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New Supreme Court Term Potentially Momentous for LGBT Rights

Posted on: September 24th, 2018 by Art Leonard No Comments

The Supreme Court begins its October 2018 Term, which runs through June 2019, on October 1. During the week of September 24, the Court holds its “long conference,” during which the Justices consider the long list of petitions for review filed with the Court since last spring, and assembles its docket of cases for argument after those granted late last term are heard.  While there are several petitions involving LGBT-related issues pending before the Court, it is unlikely that there will be any announcement about these cases until late October or November at the earliest.

Three of the pending petitions raise one of the most hotly contested LGBT issues being litigated in the lower federal courts: Whether Title VII of the Civil Rights Act of 1964, which prohibits employment discrimination because of an individual’s sex, can be interpreted to extend to claims of discrimination because of sexual orientation or gender identity. One of the three cases also raises the question whether an employer with religious objections gender transition has a defense under the Religious Freedom Restoration Act.  Another petition presents the question whether a judge who has religious objections to conducting same-sex marriages has a 1st Amendment right to refuse to do so.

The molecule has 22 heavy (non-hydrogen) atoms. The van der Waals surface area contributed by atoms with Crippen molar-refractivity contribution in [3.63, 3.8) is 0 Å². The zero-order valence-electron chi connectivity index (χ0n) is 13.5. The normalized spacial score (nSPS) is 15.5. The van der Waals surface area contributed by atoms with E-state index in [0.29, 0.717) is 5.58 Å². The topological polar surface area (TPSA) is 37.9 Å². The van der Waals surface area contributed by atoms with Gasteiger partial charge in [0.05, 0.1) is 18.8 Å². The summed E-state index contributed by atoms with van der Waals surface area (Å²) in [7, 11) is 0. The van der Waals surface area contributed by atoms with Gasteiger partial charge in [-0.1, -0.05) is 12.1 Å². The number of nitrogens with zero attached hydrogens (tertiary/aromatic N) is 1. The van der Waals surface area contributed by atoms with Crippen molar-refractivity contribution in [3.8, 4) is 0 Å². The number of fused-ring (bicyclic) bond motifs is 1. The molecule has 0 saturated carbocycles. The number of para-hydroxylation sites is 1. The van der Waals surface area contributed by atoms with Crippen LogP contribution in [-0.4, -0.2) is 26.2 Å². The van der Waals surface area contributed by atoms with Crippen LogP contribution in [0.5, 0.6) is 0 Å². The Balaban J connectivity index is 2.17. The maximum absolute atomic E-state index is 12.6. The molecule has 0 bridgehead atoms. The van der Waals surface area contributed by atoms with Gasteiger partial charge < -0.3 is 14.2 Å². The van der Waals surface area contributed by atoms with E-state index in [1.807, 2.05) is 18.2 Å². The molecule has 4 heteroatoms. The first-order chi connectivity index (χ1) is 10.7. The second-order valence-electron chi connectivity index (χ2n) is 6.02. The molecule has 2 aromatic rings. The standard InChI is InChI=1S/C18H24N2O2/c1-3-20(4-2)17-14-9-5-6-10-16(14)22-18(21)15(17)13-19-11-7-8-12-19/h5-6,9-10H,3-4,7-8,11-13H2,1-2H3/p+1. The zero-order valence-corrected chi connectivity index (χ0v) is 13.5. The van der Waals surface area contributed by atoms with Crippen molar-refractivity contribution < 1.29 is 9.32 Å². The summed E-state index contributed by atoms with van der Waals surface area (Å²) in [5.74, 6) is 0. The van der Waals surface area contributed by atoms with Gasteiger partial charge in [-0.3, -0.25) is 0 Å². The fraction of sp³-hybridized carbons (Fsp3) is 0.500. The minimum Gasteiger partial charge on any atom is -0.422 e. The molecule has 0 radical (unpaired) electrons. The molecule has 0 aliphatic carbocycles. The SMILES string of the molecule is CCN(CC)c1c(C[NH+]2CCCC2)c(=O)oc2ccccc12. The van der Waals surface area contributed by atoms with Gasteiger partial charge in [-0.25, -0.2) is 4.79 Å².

Although many state civil rights laws ban such discrimination, a majority of states do not, so the question whether the federal law applies is particularly significant in the Southeast and Midwest, where state courts are generally unavailable to redress such discrimination.

With President Donald J. Trump’s nomination of Brett Kavanaugh to fill the seat vacated by Justice Anthony M. Kennedy, Jr.’s, retirement, which was effective on July 31, petitions pending at the Supreme Court took on heightened significance while the Senate confirmation process was taking place. The Senate Republican leadership had hoped to speed the process so that Trump’s appointee would be seated on the Court by the time the term began on October 1, but accusations of long-ago sexual misconduct by Kavanaugh have caused the Judiciary Committee’s vote to be delayed.  Meanwhile, the eight-member Court had to confront the question during their long conference of whether to grant review on cases as to which the justices were likely to be evenly divided, when they were unsure when the ninth seat would be filled and who would fill it.  As of the end of September, they had already scheduled oral arguments on cases granted last spring running through the first week of November.